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Thu, 2010-11-04 14:29Richard Littlemore
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Environment Minister Prentice Quits for CIBC Job

Jim Prentice, whose been kicked around on this blog for most of his term as federal Environment Minister, has announced he is quitting politics for a job at one of Canada’s big banks. I fear we’re going to miss him.

Prentice stepped into the Environment Minister’s job in 2008, just in time to offer up a disappointing performance at the Poznan climate change conference a couple of months later. That was a shame, because after the more-obnoxious turns of predecessors John Baird and Rona Ambrose, we’d been optimistic that Prentice might be an improvement.

Now, practicing hindsight, it’s clear that he was. Sure, he continued as Stephen Harper’s mouthpiece, inevitably having to take responsibility for the actions of a governing party that thinks climate change is a good thing (it gets makes it easier to get to Arctic gas and oil). But at least Prentice had the decency to look like he was embarrassed by the role. And, as the Globe and Mail reports in its parting feature, the last few decisions that Prentice has made were both surprising and reassuring from an environmental perspective.

Prentice has often been identified as a potential successor to the perennial minority Prime Minister Stephen Harper - a man who will never win the trust of enough Canadians to lead his government into majority territory. Maybe this is Prentice’s “John Turner moment,” a detour to Bay Street where he can wait in greater comfort and less humiliation for the PM’s job to open up.

We hope. We always hope.

Wed, 2010-11-03 10:16Richard Littlemore
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Arctic Sea Ice Trends: Down, Down Down

Two graphs, inluding the brand new one to the left, show two (mutually affirming) analyses of the trajectory of Arctic sea ice over the last 30 years.

The National Snow and Ice Data Center graph (left) shows Average Monthly Sea Ice Extent. The figure below shows a Polar Science Center model-generated calculation of Sea Ice Volume. Notwithstanding that NSIDC reports Arctic temperatures in October were 4 to 6 degrees Celsius (7 to 10 degrees Fahrenheit) higher than normal, there is something chilling in the similarity of the two graphs. 

PIOMAS Ice Volume Anomaly

Tue, 2010-11-02 17:04Richard Littlemore
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Prop 23: Watch this while you wait for the vote

Check out this documentary by filmmaker and University of British Columbia journalism professor Dan McKinney:

Tue, 2010-10-26 12:23Richard Littlemore
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UnScientific American: In Lionizing Curry, a Lion Loses its Way

Update: Curry Responds to SciAm article - Link below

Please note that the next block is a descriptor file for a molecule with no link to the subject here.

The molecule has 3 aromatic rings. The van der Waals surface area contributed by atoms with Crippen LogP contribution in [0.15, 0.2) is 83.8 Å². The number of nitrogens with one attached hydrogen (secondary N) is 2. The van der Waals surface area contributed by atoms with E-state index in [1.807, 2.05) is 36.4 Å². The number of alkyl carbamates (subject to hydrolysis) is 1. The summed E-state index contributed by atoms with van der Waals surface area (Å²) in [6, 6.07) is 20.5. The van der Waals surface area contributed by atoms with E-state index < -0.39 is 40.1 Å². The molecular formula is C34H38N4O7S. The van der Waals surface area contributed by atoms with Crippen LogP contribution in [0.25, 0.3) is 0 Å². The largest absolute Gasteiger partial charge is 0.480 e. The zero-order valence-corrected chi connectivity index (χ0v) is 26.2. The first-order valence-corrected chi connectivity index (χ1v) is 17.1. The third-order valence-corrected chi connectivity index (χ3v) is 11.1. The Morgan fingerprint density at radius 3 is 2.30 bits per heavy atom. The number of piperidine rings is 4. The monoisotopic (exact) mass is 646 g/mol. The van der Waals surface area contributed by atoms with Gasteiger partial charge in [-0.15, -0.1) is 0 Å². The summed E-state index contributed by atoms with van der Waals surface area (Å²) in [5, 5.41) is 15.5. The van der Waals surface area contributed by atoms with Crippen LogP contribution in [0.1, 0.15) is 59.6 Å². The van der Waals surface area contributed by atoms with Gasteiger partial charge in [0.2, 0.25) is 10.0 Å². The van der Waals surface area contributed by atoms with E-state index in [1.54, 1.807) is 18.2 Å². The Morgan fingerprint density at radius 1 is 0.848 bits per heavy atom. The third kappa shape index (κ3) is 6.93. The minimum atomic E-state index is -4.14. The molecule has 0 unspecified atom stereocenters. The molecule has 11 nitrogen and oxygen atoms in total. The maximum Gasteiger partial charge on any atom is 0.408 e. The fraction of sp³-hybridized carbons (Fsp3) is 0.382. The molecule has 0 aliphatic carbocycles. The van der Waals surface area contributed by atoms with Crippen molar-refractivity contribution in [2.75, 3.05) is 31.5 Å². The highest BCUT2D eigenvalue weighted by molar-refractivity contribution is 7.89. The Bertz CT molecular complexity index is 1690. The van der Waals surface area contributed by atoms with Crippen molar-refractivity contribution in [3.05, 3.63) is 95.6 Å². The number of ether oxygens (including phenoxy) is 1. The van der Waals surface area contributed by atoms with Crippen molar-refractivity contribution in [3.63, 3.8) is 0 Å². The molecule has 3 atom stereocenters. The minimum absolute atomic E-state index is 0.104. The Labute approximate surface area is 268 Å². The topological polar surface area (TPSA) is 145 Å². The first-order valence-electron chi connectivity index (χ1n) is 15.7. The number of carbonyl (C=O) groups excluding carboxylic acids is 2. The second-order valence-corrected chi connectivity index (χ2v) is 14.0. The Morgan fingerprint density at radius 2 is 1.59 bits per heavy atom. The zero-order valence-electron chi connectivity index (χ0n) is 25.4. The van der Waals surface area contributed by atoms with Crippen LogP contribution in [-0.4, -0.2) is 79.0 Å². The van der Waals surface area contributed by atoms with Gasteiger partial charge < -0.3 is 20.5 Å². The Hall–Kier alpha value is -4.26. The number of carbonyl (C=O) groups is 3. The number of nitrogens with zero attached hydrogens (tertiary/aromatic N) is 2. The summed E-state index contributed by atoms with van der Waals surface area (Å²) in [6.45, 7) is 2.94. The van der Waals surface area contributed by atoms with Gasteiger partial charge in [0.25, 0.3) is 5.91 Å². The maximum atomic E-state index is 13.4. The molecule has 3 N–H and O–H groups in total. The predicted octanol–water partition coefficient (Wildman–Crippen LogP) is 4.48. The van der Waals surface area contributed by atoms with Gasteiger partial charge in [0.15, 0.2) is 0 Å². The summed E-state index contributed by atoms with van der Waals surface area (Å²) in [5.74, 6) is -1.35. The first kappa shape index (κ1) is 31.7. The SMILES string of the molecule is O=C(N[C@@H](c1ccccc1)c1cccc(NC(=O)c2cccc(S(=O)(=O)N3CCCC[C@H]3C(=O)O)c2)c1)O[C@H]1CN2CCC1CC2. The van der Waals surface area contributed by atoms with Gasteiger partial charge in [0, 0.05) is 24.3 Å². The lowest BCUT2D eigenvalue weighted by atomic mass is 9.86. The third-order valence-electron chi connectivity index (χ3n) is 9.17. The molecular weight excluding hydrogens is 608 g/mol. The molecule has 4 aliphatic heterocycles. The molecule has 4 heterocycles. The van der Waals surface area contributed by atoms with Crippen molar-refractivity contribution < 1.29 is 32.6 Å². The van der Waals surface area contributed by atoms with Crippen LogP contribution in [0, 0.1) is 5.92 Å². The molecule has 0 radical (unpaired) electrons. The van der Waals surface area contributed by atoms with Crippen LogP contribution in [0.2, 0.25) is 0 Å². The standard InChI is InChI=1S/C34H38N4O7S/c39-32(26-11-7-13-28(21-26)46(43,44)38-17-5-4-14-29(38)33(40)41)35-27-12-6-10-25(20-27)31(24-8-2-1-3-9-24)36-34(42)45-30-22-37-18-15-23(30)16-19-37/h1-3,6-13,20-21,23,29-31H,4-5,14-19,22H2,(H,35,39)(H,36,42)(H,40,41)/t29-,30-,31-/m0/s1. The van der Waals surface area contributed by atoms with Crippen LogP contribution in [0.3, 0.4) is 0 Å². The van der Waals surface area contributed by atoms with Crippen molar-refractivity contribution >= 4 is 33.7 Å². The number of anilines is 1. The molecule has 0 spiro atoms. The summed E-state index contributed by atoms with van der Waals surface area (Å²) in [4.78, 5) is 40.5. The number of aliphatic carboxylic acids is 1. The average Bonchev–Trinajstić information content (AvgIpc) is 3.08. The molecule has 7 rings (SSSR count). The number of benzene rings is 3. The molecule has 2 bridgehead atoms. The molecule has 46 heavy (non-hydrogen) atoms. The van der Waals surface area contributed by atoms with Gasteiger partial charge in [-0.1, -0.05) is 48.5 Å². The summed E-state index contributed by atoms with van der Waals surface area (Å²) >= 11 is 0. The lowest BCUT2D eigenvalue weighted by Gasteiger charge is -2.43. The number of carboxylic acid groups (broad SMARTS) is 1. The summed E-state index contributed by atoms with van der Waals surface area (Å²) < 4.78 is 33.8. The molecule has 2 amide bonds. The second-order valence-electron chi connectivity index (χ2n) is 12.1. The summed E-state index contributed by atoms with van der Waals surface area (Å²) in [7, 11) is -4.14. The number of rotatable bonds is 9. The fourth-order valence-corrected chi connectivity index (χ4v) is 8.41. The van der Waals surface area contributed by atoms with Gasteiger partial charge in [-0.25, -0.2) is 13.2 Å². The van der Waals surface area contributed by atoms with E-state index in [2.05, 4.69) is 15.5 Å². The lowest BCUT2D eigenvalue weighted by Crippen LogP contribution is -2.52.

An unreasonably puffy Scientific American profile of the climate confusionist Judith Curry is sowing fresh outrage in the climate science community - and creating sincere concern that new management is inserting a political slant into one of the bastions of serious science journalism.

The Curry piece, like Curry’s own position on this issue, is just silly. It falls into a complex on-the-one-hand/on-the-other hand narrative, promoting climate science as so full of uncertainty - and so badly reported by the Intergovernmental Panel on Climate Change (IPCC) - that we could all reasonably throw up our hands in confusion.

At no point does the article appear to address actual science. Rather, it wallows in the politics that, on this issue especially, have infected the scientific conversation. It’s the kind of article that you might reasonably have expected in Newsweek.

That may be no surprise. SciAm’s new Executive Editor Fred Guterl is a Newsweek alumni with a history of promoting both Curry and climate confusion. (Joe Romm at Climate Progress has commented on his Newsweek work here and you can read for yourself the familiar looking Curry puffery in a Discover mag profile here).

Mon, 2010-10-25 15:19Richard Littlemore
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A Debate: And Dick Lindzen takes a Beating

Debate enthusiasts will love this long, but worthy video showing Texas A&M atmospheric scientist Andy Dessler mopping the floor with his increasingly out-of-touch colleague from MIT, Dick Lindzen.

The fact of Dessler’s victory is a value judgment that you may not trust without watching the video yourself. But speaking of value judgments, Dessler got off a great shot during his rebuttal, in which he commented on how often Lindzen had said that climate change presents “no cause for alarm.”

That, Dessler pointed out, is also a value judgment - not a scientific finding, adding:

“Before the lecture, he (Prof. Lindzen) was smoking. That’s a risk. He’s decided that’s a risk he’s willing to take. But not everybody would take that risk, so when he says there’s no cause for concern, he’s giving you his value judgment.”

Proceeding beyond the degree to which Lindzen has bad breath - as well as bad judgment - the lecture hosts at the University of Virginia School of Law jumped in with two policy presenters, Jonathan Cannon, making all kinds of sense, and Jason Johnston bending over backwards to argue that because economists can’t accurately put a cost on the coming climate armageddon, we shouldn’t bother taking out any insurance to prevent it. (Pass that man a pack of Camels. It’ll make it easier for him to blow smoke in the future.)

Fri, 2010-10-22 15:56Richard Littlemore
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A debate: "and since the topic is science, the non-scientists don't get a vote"

A fabulous Bill Maher explanation of why Global Warming is NOT a debate.

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